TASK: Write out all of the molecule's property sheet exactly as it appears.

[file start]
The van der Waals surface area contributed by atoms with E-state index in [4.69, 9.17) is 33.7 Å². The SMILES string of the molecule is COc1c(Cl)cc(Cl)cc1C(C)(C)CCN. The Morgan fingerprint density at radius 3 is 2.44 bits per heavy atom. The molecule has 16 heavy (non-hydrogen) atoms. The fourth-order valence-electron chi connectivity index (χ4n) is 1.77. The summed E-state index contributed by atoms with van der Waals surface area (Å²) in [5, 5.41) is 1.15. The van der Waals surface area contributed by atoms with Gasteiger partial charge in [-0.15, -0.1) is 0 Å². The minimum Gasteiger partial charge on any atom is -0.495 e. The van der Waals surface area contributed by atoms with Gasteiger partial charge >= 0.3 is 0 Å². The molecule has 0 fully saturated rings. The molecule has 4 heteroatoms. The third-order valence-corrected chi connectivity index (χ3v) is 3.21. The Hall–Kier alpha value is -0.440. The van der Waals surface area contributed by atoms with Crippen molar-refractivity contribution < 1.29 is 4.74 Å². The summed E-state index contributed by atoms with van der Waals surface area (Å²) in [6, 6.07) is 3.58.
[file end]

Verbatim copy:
The van der Waals surface area contributed by atoms with E-state index in [4.69, 9.17) is 33.7 Å². The SMILES string of the molecule is COc1c(Cl)cc(Cl)cc1C(C)(C)CCN. The Morgan fingerprint density at radius 3 is 2.44 bits per heavy atom. The molecule has 16 heavy (non-hydrogen) atoms. The fourth-order valence-electron chi connectivity index (χ4n) is 1.77. The summed E-state index contributed by atoms with van der Waals surface area (Å²) in [5, 5.41) is 1.15. The van der Waals surface area contributed by atoms with Gasteiger partial charge in [-0.15, -0.1) is 0 Å². The minimum Gasteiger partial charge on any atom is -0.495 e. The van der Waals surface area contributed by atoms with Gasteiger partial charge >= 0.3 is 0 Å². The molecule has 0 fully saturated rings. The molecule has 4 heteroatoms. The third-order valence-corrected chi connectivity index (χ3v) is 3.21. The Hall–Kier alpha value is -0.440. The van der Waals surface area contributed by atoms with Crippen molar-refractivity contribution < 1.29 is 4.74 Å². The summed E-state index contributed by atoms with van der Waals surface area (Å²) in [6, 6.07) is 3.58.